MRI: Acquisition of a Field Emission Scanning Electron Microscope for Nano-Texture and Nano-Structure Characterization

  • Kalu, P. N. (PI)
  • Chandra, Namas (CoPI)
  • El-azab, Anter A.A. (CoPI)
  • Han, Ke K. (CoPI)
  • Ma, Teng T. (CoPI)

Project: Research project

Project Details


The level of research activities and education program in Materials Science has grown rapidly at the Florida A & M (FAMU) - Florida State University (FSU) College of Engineering has grown rapidly with the addition of several new faculty and scientists, and the development of new curriculum and research programs. We have developed a new focus in nanoscale science and engineering, studying the synthesis, characterization, and simulations of nanoscale materials systems. Currently, we are capitalizing on the research partnerships with University of Florida and Carnegie Mellon University (CMU) in order use their facilities to carry out major research work on nano-structured materials. While this has been of tremendous assistance, the current volume of our research activities necessitates an in-house low kV, nanoscale resolution Field Emission - Scanning Electron Microscope (FE-SEM) capability. The functionality provided by the FE-SEM is currently not available in our facility. This includes imaging, texture and composition characterizations at nanoscales. For example, it is possible to obtain ultra high resolution (1.0 nm) at 15kV, high resolution (1.5nm) at 1 kV, map surface and near surface composition with a nanoscale precision, and perform nano-texture analysis on various materials with the equipment. Some of the research projects that will benefit directly from the FE-SEM acquisition include: 1) Synthesis, development and characterization of high strength carbon nanotube based composites for basic research and heat sink applications in computer CPUs, 2) Fundamental studies of alloy deformation, which will enable us develop physical theory of crystal plasticity, 3) Magnetic field alignment of superconductors (e.g. Bi2Sr2CaCu2O8), 4) Cellular and tissue engineering, and 5) Evolution of nanostructure and nanotexture in laminate composites. These composites are subjected to severe plastic deformation during processing, and the sub-micron structure developed can not be studied using standard SEM. The acquisition of a FE-SEM will enhance the diverse materials efforts at FAMU and FSU, and provide a cohesive base for the multitude of interdisciplinary research activities among these institutions. The opportunity to work with such state of the art equipment will help us interest more students in this field. The PIs have a proven record of mentoring women and minority students - there are currently twenty one undergraduate and seven graduate students on our NSF funded PREM program.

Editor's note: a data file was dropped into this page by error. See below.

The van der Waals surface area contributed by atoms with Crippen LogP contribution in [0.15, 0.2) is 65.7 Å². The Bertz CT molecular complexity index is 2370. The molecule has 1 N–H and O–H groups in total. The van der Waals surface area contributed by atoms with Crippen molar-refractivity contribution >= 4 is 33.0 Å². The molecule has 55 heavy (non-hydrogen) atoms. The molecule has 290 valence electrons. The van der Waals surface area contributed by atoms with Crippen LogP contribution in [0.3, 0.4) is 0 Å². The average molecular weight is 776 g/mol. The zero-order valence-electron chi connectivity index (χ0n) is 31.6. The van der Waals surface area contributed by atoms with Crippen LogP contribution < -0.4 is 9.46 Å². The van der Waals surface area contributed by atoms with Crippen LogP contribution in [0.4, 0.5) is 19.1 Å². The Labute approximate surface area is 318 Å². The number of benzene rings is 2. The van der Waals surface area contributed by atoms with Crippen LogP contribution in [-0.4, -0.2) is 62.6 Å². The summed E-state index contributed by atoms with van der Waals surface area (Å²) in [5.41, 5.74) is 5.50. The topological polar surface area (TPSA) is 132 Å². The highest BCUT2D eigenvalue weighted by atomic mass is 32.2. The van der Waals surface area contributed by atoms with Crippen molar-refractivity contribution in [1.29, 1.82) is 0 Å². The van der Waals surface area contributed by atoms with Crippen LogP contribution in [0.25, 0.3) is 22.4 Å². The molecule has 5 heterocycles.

Nanotechnology involves the study of the composition and behavior of materials at the microscopic and submicroscopic level. With this electron microscope, we will have the capacity to magnify the structure of samples to up to one million times their actual size. There are countless applications that will benefit from this research, with perhaps the most interesting being the development of carbon nanotubes. These tubes are very thin (as much as 10,000 times smaller than a human hair) and light, yet are exceedingly strong, giving them the potential to replace current materials in many engineering areas, such as aerospace engineering or other applications where a very high strength to weight ratio is required. Nanotechnology also has great possibilities in other fields such as biomedical engineering. The expanded capabilities that will come through the acquisition of the equipment will not only benefit our research, but will also benefit our educational programs as well. With an enrollment of approximately 50% minority students and 25% female students, we are dedicated to increasing the percentage of underrepresented minorities in the engineering workforce. The opportunity to work with such state of the art equipment will help us interest more students in the materials field and will better prepare our students to enter the workforce.

Effective start/end date9/15/058/31/07


  • National Science Foundation: $766,040.00


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